When they get to the lake, George rents a boat from a man who deduces that George gave him a false name; the man's suspicions are aroused more when George asks him whether any other boaters are on the lake. While they are out on the lake, Alice confesses her dreams about their happy future together with their child. George takes pity on her and decides not to carry out his murderous plan. But when Alice tries to stand up in the boat, it to capsizes, and Alice who can't swim, drowns.

George swims to shore, and drives back up to the Vickers's lodge. He says nothing to anyone about having been on the lake or about what happened there. Alice's body is soon discovered and her death is treated as a homicide. George is arrested and charged with Alice's murder after witness reports place him at the seen. George's furtive actions before and after Alice's death condemn him, despite the fact that it was an accident. His denials are futile, and he is found guilty of murder and sentenced to death.

A Place In The Sun was both a critical and commercial success earning six Academy Awards including Best Cinematography, Best Costume Design, Best Director, Best Editing, Best Music, and Best Screenplay. The film was also nominated for Best Picture and Montgomery Clift and Shelley Winters were nominated for Best Leading Actor and Actress.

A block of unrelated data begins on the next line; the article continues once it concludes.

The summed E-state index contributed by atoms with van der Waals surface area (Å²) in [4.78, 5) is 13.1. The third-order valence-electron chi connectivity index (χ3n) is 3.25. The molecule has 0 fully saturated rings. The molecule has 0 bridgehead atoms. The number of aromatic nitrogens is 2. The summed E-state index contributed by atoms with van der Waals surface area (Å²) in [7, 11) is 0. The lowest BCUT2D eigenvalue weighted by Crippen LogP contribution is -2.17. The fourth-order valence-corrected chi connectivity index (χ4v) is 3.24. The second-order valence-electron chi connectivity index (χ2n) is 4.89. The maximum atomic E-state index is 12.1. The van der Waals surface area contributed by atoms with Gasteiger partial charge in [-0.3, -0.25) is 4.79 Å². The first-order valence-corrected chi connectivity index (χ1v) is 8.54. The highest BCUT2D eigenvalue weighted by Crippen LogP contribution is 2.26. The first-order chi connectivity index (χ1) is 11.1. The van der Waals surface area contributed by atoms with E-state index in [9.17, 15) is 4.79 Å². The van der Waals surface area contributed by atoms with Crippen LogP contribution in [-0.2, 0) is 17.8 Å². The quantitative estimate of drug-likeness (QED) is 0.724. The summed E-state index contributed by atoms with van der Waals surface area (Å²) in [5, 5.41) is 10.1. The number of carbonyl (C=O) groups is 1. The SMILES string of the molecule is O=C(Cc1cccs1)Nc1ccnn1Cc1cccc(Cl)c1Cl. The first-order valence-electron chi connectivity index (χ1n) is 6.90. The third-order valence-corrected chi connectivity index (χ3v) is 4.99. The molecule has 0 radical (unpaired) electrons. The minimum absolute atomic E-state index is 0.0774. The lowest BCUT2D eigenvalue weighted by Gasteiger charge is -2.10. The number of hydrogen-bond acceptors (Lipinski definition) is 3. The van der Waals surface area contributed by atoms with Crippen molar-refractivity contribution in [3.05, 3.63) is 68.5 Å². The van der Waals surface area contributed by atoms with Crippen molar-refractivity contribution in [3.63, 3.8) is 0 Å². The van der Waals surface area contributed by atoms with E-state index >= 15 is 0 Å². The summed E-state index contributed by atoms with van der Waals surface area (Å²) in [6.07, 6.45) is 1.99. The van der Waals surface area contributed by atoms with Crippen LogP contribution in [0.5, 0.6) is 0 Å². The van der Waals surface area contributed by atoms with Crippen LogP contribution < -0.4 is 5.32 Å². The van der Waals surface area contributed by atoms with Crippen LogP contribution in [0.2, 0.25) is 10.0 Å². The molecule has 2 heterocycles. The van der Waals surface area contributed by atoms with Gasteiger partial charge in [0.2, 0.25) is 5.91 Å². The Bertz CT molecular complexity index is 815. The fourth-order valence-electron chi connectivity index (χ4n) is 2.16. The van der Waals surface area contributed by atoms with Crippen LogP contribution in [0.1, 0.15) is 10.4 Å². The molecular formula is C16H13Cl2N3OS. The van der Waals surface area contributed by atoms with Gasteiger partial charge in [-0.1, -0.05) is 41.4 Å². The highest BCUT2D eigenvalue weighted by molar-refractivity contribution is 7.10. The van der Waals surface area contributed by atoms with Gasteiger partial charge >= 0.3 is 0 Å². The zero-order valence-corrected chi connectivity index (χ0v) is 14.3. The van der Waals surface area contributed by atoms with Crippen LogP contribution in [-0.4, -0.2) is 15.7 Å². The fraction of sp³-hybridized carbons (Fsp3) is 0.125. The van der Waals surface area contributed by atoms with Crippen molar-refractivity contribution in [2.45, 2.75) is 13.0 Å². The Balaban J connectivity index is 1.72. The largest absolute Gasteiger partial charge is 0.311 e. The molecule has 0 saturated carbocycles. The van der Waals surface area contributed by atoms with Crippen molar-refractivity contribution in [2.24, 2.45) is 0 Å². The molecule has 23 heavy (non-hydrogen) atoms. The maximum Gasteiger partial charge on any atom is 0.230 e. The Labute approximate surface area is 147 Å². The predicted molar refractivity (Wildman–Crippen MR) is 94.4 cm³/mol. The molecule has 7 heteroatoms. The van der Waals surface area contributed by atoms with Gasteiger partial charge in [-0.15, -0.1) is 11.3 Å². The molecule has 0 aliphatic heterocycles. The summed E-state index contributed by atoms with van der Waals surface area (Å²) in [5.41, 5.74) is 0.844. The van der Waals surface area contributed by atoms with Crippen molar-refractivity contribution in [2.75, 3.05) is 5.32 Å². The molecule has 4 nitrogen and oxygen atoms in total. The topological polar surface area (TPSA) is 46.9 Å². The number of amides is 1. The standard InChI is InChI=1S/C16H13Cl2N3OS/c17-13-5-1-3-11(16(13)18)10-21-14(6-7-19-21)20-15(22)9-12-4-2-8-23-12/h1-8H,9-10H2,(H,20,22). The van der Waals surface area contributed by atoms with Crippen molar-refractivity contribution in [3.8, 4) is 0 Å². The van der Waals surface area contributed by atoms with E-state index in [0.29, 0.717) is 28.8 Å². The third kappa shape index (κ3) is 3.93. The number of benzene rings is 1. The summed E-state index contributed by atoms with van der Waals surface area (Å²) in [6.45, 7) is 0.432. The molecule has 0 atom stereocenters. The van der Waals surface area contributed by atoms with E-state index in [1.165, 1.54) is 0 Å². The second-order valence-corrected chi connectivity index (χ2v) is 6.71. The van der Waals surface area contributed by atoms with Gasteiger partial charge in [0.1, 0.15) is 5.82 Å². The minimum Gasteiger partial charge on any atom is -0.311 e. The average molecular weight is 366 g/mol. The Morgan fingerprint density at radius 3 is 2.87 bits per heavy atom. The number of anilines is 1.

Friday, January 7, 2011

The Cave of The Yellow Dog

The Cave of the Yellow Dog (Шар нохойн там) is a Mongolian/German co-production that was written and directed by Byambasuren Davaa, and won the 2006 Deutscher Filmpreis Award for Best Children's Picture.

The film's story is a fable about accepting the limitations of life. Davaa blends elements of modern life, folklore, and the customs of the centuries old Mongolian nomadic life, to weave a tale about want and desire, and the hope that comes from accepting the changes and consequences that fill everyone's lives.

Nansal is a young girl who lives with her family of five in a yurt in Mongolia. The family lives off of their livestock. Nansal's father is deeply concerned about his family's tenuous survival because of the wolves that have been attacking their herd.

One day Nansal comes across a cave in which she finds a small black and white dog. She brings the dog home and names it "Zochor" (Spot). Her father takes an immediate disliking to Zochor because he knows that wolves live in the caves where Nansal found him, and they may track his scent, leading the pack to the family and their precious livestock.